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In jQuery whenever I encounter something like this:


I generally say to the developer: "Don't bother putting the div in front of #MyDiv, ID selectors are the fastest." I.e.


This is because the latter will hook directly into document.getElementById rather than having to scan the DOM for all <div> elements first.

My question is, do the same rules apply to CSS selectors? I.e. rather than:


Is it faster to have simply?:


(I realise that CSS selectors are incredibly fast anyway, so in reality neither would make a significant difference.)

Many Thanks


Any links, or references might be useful for the purposes of this discussion. Thanks :-)

share|improve this question
Consider the case of: $("...<img id='foo'/>...").find("#foo"). Ouch. Suddenly the assertions went through the roof (I am unaware how this case actually would work though.) Anyway, the two CSS rules above have different precedence (the form qualified with the tag being just ever so slightly higher). – user166390 Nov 4 '10 at 8:57
@pst - Not sure I follow. Can you expand? – James Wiseman Nov 4 '10 at 8:58
Consider the case where the elements are not attached to the document yet. (How does jQuery handle this? Not related to the final question though.) – user166390 Nov 4 '10 at 8:59
up vote 11 down vote accepted

I'd say that it's extremely unlikely that it makes any real-world difference. In theory, yes, there's one fewer check required (because div#foo really does need to be a div to match the selector, according to the spec). But the odds of it making any real difference in a real-world browser app? Near zero.

That said, I always cringe when I see things like div#foo in HTML applications. HTML has only one ID-type attribute (id), so there's no need for the further qualification. You make the CSS selector engine (either the browser's or jQuery's) work harder to figure out what you mean, you make the selector fragile (if the div becomes a footer, for instance), etc., and of course you do leave yourself open to a stoopid selector implementation that fails to recognize that it can look something up by ID and then check to see if it's a div and so goes looking through all the divs. (Does such an implementation exist? Possibly, you never know.) Barring some edge cases, it always makes me think someone doesn't quite know what they're doing.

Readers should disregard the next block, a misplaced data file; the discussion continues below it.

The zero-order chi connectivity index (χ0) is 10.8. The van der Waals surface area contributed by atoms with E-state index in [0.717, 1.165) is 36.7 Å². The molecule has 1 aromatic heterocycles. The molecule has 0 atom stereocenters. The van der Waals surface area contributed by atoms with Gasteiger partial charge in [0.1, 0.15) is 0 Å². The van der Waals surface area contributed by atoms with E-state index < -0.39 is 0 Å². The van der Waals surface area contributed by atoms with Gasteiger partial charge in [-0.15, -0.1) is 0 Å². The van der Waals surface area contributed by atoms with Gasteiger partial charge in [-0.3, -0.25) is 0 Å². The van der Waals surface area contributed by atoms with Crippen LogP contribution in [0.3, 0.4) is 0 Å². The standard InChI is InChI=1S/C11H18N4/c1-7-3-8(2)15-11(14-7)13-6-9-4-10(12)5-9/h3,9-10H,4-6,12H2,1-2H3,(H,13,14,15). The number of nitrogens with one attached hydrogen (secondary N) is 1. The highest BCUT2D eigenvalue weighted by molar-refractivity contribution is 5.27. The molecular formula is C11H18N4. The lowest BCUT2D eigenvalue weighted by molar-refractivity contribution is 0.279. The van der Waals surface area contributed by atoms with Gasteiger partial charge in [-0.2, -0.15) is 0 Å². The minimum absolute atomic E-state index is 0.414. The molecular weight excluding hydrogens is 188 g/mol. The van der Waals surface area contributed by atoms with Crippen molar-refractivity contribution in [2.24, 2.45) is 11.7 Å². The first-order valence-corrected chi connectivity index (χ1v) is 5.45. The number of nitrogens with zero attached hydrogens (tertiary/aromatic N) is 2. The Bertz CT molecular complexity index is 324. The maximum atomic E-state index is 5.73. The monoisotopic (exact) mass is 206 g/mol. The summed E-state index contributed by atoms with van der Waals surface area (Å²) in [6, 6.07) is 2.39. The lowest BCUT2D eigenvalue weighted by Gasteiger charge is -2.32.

So for me, speed isn't the main argument. Pointlessness is. ;-)

share|improve this answer
Well, you could have a page with a p#foo and another page with a div#foo, both pages including the same Javascript, and you only want the script to apply to the div#foo... Not that that's a sane script or markup, but just saying... ;o) – deceze Nov 4 '10 at 9:25
@deceze: Absolutely, that would be one of the edge cases I was talking about. (Another being if you wanted to allow advanced HTML-enabled user content on the page, and style it differently depending on whether it was a div or a span, etc.) – T.J. Crowder Nov 4 '10 at 12:32

yes this is faster because of parsing speed and because browser must not check if element is also a <div>. (for a few rules speed difference is not perceivable by the user)

share|improve this answer
So... any benchmarks? – user166390 Nov 4 '10 at 8:55

According to this Mozilla article, it does make a difference, although a minute one. (Note that while that article discusses styling XUL user interfaces, the Gecko layout engine is used both for rendering Firefox's user interface and the Web pages it loads.)

The ID is meant to apply to a single element in the DOM anyway, so the performance hit incurred by attempting to match the tag name is completely unnecessary, whether significant or not. Not to mention it would waste a few bytes in your stylesheet as well.

share|improve this answer
The article doesn't back it up with any data, though. – T.J. Crowder Nov 4 '10 at 8:59
@T.J. Crowder: Yeah, unfortunately. That's as much as I can find for now. – BoltClock Nov 4 '10 at 9:00

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